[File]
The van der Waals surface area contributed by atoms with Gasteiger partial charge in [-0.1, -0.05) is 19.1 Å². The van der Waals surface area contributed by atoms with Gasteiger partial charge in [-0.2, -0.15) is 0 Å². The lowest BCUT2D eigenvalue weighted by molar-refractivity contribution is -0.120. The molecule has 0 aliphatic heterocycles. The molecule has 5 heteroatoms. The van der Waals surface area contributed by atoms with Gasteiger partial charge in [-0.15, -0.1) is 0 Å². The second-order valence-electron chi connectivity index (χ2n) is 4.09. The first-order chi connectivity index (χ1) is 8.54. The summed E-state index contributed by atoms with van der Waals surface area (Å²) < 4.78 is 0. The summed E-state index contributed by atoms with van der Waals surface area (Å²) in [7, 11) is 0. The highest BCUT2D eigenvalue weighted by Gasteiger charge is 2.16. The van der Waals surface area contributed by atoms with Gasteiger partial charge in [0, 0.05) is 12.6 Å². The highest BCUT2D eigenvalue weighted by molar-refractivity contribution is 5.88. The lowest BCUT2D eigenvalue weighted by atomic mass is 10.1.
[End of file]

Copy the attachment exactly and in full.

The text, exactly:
The van der Waals surface area contributed by atoms with Gasteiger partial charge in [-0.1, -0.05) is 19.1 Å². The van der Waals surface area contributed by atoms with Gasteiger partial charge in [-0.2, -0.15) is 0 Å². The lowest BCUT2D eigenvalue weighted by molar-refractivity contribution is -0.120. The molecule has 0 aliphatic heterocycles. The molecule has 5 heteroatoms. The van der Waals surface area contributed by atoms with Gasteiger partial charge in [-0.15, -0.1) is 0 Å². The second-order valence-electron chi connectivity index (χ2n) is 4.09. The first-order chi connectivity index (χ1) is 8.54. The summed E-state index contributed by atoms with van der Waals surface area (Å²) < 4.78 is 0. The summed E-state index contributed by atoms with van der Waals surface area (Å²) in [7, 11) is 0. The highest BCUT2D eigenvalue weighted by Gasteiger charge is 2.16. The van der Waals surface area contributed by atoms with Gasteiger partial charge in [0, 0.05) is 12.6 Å². The highest BCUT2D eigenvalue weighted by molar-refractivity contribution is 5.88. The lowest BCUT2D eigenvalue weighted by atomic mass is 10.1.